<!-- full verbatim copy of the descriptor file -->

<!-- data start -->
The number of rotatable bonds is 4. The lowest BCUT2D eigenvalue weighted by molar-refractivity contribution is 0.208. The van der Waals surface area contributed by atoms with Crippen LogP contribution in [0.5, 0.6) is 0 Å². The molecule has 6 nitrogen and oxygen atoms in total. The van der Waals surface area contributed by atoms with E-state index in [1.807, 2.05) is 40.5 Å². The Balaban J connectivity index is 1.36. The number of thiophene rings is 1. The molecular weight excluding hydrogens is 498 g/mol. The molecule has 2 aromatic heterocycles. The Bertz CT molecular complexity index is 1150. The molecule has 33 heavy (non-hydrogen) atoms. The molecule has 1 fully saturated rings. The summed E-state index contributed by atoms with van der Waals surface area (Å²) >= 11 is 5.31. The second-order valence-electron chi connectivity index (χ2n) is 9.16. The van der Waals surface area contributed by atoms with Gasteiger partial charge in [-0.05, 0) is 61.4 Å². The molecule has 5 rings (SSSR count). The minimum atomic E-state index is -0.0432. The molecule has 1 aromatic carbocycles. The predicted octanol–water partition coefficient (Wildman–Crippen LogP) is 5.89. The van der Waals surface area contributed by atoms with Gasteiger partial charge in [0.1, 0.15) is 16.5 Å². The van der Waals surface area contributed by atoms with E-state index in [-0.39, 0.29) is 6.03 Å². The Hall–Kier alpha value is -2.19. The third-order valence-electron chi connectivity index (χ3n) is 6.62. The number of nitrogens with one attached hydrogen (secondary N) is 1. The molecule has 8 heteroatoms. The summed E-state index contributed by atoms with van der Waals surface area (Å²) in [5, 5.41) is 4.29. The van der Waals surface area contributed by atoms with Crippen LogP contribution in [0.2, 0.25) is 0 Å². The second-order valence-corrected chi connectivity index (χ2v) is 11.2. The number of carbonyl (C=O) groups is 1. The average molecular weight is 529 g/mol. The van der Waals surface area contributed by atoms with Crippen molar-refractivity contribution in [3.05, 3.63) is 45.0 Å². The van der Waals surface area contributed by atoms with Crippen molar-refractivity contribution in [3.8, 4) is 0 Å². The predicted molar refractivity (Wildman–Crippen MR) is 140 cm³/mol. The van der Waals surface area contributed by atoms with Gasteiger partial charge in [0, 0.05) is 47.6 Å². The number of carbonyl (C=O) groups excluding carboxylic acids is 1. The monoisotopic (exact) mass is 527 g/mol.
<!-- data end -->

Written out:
The number of rotatable bonds is 4. The lowest BCUT2D eigenvalue weighted by molar-refractivity contribution is 0.208. The van der Waals surface area contributed by atoms with Crippen LogP contribution in [0.5, 0.6) is 0 Å². The molecule has 6 nitrogen and oxygen atoms in total. The van der Waals surface area contributed by atoms with E-state index in [1.807, 2.05) is 40.5 Å². The Balaban J connectivity index is 1.36. The number of thiophene rings is 1. The molecular weight excluding hydrogens is 498 g/mol. The molecule has 2 aromatic heterocycles. The Bertz CT molecular complexity index is 1150. The molecule has 33 heavy (non-hydrogen) atoms. The molecule has 1 fully saturated rings. The summed E-state index contributed by atoms with van der Waals surface area (Å²) >= 11 is 5.31. The second-order valence-electron chi connectivity index (χ2n) is 9.16. The van der Waals surface area contributed by atoms with Gasteiger partial charge in [-0.05, 0) is 61.4 Å². The molecule has 5 rings (SSSR count). The minimum atomic E-state index is -0.0432. The molecule has 1 aromatic carbocycles. The predicted octanol–water partition coefficient (Wildman–Crippen LogP) is 5.89. The van der Waals surface area contributed by atoms with Gasteiger partial charge in [0.1, 0.15) is 16.5 Å². The van der Waals surface area contributed by atoms with E-state index in [-0.39, 0.29) is 6.03 Å². The Hall–Kier alpha value is -2.19. The third-order valence-electron chi connectivity index (χ3n) is 6.62. The number of nitrogens with one attached hydrogen (secondary N) is 1. The molecule has 8 heteroatoms. The summed E-state index contributed by atoms with van der Waals surface area (Å²) in [5, 5.41) is 4.29. The van der Waals surface area contributed by atoms with Crippen LogP contribution in [0.2, 0.25) is 0 Å². The second-order valence-corrected chi connectivity index (χ2v) is 11.2. The number of carbonyl (C=O) groups is 1. The average molecular weight is 529 g/mol. The van der Waals surface area contributed by atoms with Crippen molar-refractivity contribution in [3.05, 3.63) is 45.0 Å². The van der Waals surface area contributed by atoms with Crippen molar-refractivity contribution in [3.8, 4) is 0 Å². The predicted molar refractivity (Wildman–Crippen MR) is 140 cm³/mol. The van der Waals surface area contributed by atoms with Gasteiger partial charge in [0, 0.05) is 47.6 Å². The number of carbonyl (C=O) groups excluding carboxylic acids is 1. The monoisotopic (exact) mass is 527 g/mol.